EVO Entertainment, one of a handful of companies creating “cinema entertainment centers,” turned a 14-screen theater in Southlake, Texas, into an eight-screen venue with a restaurant, a rock-climbing wall, a ropes course, bowling, bumper cars — and that aforementioned gangplank. The cost: more than $10 million, about the same to build a complex from scratch, said Mitch Roberts, the company’s chief executive.
“You can’t do the bare minimum anymore,” he added.
Such extravaganzas may be difficult to pull off in dense urban locations. But cinemas all over have been upgrading their technology, from ticketing to projection systems.
“It’s become an arms race,” said Paul Dergarabedian, a senior media analyst at Comscore.
Many operators are installing premium large-format screens — which include IMAX systems, with their giant, curving screens, and ScreenX, which projects films in the front and on the sides.
Showings on these screens often sell out first and account for an increasing share of box office revenue. The screens generated about 9.2 percent of domestic revenue in 2019, according to Comscore, which predicts they will bring in nearly 17 percent of revenue this year.
At some Marcus Theaters locations, auditoriums with large-format screens also have recliners that heat up — and the company even sells blankets so you can get really cozy.
The average ticket price has inched up to $10.53 last year from $9.16 in 2019, according to the Cinema Foundation, a nonprofit arm of the National Association of Theater Owners. That can jump to $20 or more for a movie in an auditorium with extra-large screens or 3D. And customers appear willing to pay to see blockbusters at their best.
Theater chains are also experimenting with premium pricing for the best seats in the house and highly anticipated movies on opening weekends.
Some operators continue to lean into food and beverage offerings, including upgraded concession items that moviegoers can order in advance and restaurant operations with servers at patrons’ beck and call.
New on the menu: bowls and salads. Cinépolis theaters now serve nachos with real or vegan cheese. Look Dine-In is brewing its own beer in Chandler, Ariz. Theater bartenders are concocting movie-themed cocktails.
Food and alcohol sales bring higher profits than ticket sales, a big chunk of which goes to studios. “That’s why you’re seeing so many theaters add bars,” said Mark Hunter, a managing director at CBRE, a commercial real estate services firm.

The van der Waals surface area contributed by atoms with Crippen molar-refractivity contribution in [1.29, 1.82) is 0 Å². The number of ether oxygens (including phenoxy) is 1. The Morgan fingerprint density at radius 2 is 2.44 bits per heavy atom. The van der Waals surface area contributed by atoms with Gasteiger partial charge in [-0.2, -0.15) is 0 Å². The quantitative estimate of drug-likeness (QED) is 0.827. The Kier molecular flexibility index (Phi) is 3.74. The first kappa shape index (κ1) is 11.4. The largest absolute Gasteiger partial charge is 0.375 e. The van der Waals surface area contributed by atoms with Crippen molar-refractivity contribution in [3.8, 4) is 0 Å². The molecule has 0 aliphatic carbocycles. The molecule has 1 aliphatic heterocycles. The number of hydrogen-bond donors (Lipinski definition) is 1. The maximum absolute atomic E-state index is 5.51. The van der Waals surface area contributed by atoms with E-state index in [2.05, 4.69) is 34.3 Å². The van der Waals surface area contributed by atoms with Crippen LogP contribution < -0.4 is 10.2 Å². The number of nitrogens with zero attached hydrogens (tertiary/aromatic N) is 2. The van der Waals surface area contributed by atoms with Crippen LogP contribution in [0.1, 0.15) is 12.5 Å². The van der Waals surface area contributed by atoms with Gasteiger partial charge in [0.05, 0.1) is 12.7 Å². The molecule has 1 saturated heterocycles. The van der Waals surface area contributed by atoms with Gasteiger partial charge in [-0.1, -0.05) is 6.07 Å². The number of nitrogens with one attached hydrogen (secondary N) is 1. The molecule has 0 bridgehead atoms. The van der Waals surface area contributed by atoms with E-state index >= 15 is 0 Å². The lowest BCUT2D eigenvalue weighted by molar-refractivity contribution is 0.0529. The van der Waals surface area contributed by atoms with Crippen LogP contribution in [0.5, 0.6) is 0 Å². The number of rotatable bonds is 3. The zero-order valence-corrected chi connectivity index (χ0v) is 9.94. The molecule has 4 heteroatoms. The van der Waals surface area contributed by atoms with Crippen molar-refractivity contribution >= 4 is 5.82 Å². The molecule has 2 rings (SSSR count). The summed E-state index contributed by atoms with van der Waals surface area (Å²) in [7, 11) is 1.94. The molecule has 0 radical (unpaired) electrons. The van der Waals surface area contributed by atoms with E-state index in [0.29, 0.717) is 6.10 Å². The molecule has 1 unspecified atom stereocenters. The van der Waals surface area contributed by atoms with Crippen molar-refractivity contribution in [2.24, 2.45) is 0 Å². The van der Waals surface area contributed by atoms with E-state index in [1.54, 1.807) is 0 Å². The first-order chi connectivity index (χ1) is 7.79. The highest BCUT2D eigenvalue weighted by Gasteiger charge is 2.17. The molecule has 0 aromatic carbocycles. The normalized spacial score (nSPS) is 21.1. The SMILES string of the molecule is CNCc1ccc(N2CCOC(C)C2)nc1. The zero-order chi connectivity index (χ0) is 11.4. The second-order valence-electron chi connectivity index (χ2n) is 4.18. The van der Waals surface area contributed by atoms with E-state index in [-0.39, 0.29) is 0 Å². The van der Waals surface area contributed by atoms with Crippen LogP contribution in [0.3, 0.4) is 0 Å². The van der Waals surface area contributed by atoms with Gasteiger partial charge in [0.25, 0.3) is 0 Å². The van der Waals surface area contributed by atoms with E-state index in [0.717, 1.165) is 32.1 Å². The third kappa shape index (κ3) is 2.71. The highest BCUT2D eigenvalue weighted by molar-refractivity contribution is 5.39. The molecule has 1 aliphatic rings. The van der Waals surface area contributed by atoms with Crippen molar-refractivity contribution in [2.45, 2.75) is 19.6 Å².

Exhibitors are also taking cues for investments from their loyalty-programs data, said Jackie Brenneman, president of the Cinema Foundation.
Even as they push to upgrade, many companies continue to struggle financially, and some chains are shedding locations. AMC Entertainment, the largest circuit in the United States, is saddled with debt. And investments in technology are expensive — an IMAX system costs about $1 million, not including installation, which might involve knocking down a wall between two small screening rooms to create a large enough space, said Richard L. Gelfond, chief executive of IMAX.
Some theaters receive assistance paying for renovations from landlords or developers who hope the foot traffic from a successful cinema will help neighboring retailers. Box office hits like “The Super Mario Bros. Movie” may make it easier for theaters to borrow for capital improvements, industry experts say.
“We are starting to see banks get a little more comfortable,” said Brock Bagby, executive vice president and chief content and development officer of B&B Theaters.
Exhibitors are also trying to get more use out of their real estate. Some are screening concerts and TV shows or hosting trivia nights and video game tournaments. At a theater in Wesley Chapel, Fla., a suburb of Tampa, B&B leases one auditorium to a spin studio and another to a live comedy club.
But all the new tricks aside, popular movies ultimately draw customers, and operators are hoping this summer’s releases continue the momentum from the Mario Bros. hit, which helped push April’s domestic box office up 11.5 percent compared with the three-year prepandemic average for the month, said David A. Gross, who runs Franchise Entertainment Research, a movie consultancy.
“It was a breakthrough,” he said, “the first month we’ve had since the pandemic that was better than prepandemic.”